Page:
Resenting My Mother-in-Law — Even More Than Usual

How mom’s death complicated one reader’s relationship with her husband’s mother. Our advice guru explains how to keep the peace.

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My mom died three years ago, when I was 27, from breast cancer. We were extremely close. Last year I married a guy I’d started dating when she was sick. His dad is fantastic but his mother has a very strong personality and specific preferences. I find myself becoming increasingly pissed off that she’s my only living “mother” figure and resentful to spend holidays (including Mother’s Day) with her, not to mention a few dinners each month. My husband is generally aware of my feelings but doesn’t want to get in the middle, which makes me resent him. How can this play out with everyone being happy in the long run?


A still from the 2005 film “Monster-in-Law”

This is hard, but let’s try to give everyone a break all around (yes, mothers-in-law included, because this really isn’t about her at all). Your mother is gone, too soon, and she was irreplaceable and that absolutely sucks. It is understandable that you are angry. But, as it turns out, your mother-in-law is only your only “mother” figure if you let her be.

What you need to do is to find other mother figures. Lots of them. It is a big job, and even if your mother-in-law and a bunch of other people were attempting it, they still wouldn’t add up to your mother. That’s just the way it is. Start by getting a tiny bit from your neighbor and aunt,and co-worker (or fill in the blanks with other people you care about). After you get a little from these people (or people like them), you might realize a person doesn’t even need to be a mom, or even a woman, to provide some mothering, so you can get it from unlikely sources like baristas or brothers-in-law or whoever else you encounter regularly.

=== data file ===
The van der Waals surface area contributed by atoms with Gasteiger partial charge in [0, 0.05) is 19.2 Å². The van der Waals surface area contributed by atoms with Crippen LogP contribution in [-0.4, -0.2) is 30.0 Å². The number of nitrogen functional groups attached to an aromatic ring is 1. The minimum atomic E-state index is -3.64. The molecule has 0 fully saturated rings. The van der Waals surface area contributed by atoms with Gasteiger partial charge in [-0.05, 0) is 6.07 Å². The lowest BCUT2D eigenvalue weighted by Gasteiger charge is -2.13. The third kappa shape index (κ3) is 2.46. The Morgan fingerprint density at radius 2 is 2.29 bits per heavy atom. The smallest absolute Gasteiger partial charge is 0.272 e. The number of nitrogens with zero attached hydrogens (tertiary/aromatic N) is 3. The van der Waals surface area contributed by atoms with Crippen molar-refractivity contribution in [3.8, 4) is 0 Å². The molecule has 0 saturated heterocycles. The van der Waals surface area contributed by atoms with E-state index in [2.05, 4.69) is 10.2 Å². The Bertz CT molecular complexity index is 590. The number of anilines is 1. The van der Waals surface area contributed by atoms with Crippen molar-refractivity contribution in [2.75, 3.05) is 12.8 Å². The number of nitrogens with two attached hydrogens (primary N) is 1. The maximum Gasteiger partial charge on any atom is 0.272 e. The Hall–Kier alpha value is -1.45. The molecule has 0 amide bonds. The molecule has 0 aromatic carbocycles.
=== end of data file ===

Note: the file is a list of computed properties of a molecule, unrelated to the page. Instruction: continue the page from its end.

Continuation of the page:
Once you build up a network of people to support you in the ways you need, you’ll realize that from here on out you kind of have to be your own mother. (Which is both sad and ok and undoubtedly what your mom would want you to be able to do).

Ultimately, perhaps you’ll even be able to appreciate how mothers-in-law with strong personalities and specific preferences are good role models in their own way (or, at the least, provide you with opportunities to care for yourself). Really, what could be nicer for a mom on Mother’s Day than brunch alone with her child? This is what all reasonable people believe. Send a beautiful card that says, “Thank you for raising such a good man,” then go get your nails done and watch a movie while they eat frittatas.

Finally, since you’re the one who mentioned the long run, I will just say flat out that if you plan on having kids, make a downright heroic effort to work this stuff out in advance. Because if you thought you were pissed when she was your only mother figure, you don’t want to find out how pissed you’re likely to be when she’s your kids’ only grandma. And that’s not fair or good for any of you.

Meg Tansey hails from New England, where talking about your feelings is frowned upon. She has lots of life experience but is not an actual therapist. Meg has a MFA from The New School and currently lives and writes in New York City. Send Meg your questions at (subject: Ask ML).

Please note: Questions may be edited for length or clarity. Modern Loss is not a therapeutic adviser; this category should only be used as a guide. Users should verify the veracity and appropriateness of the information posted on the site with his or her own therapeutic adviser. 

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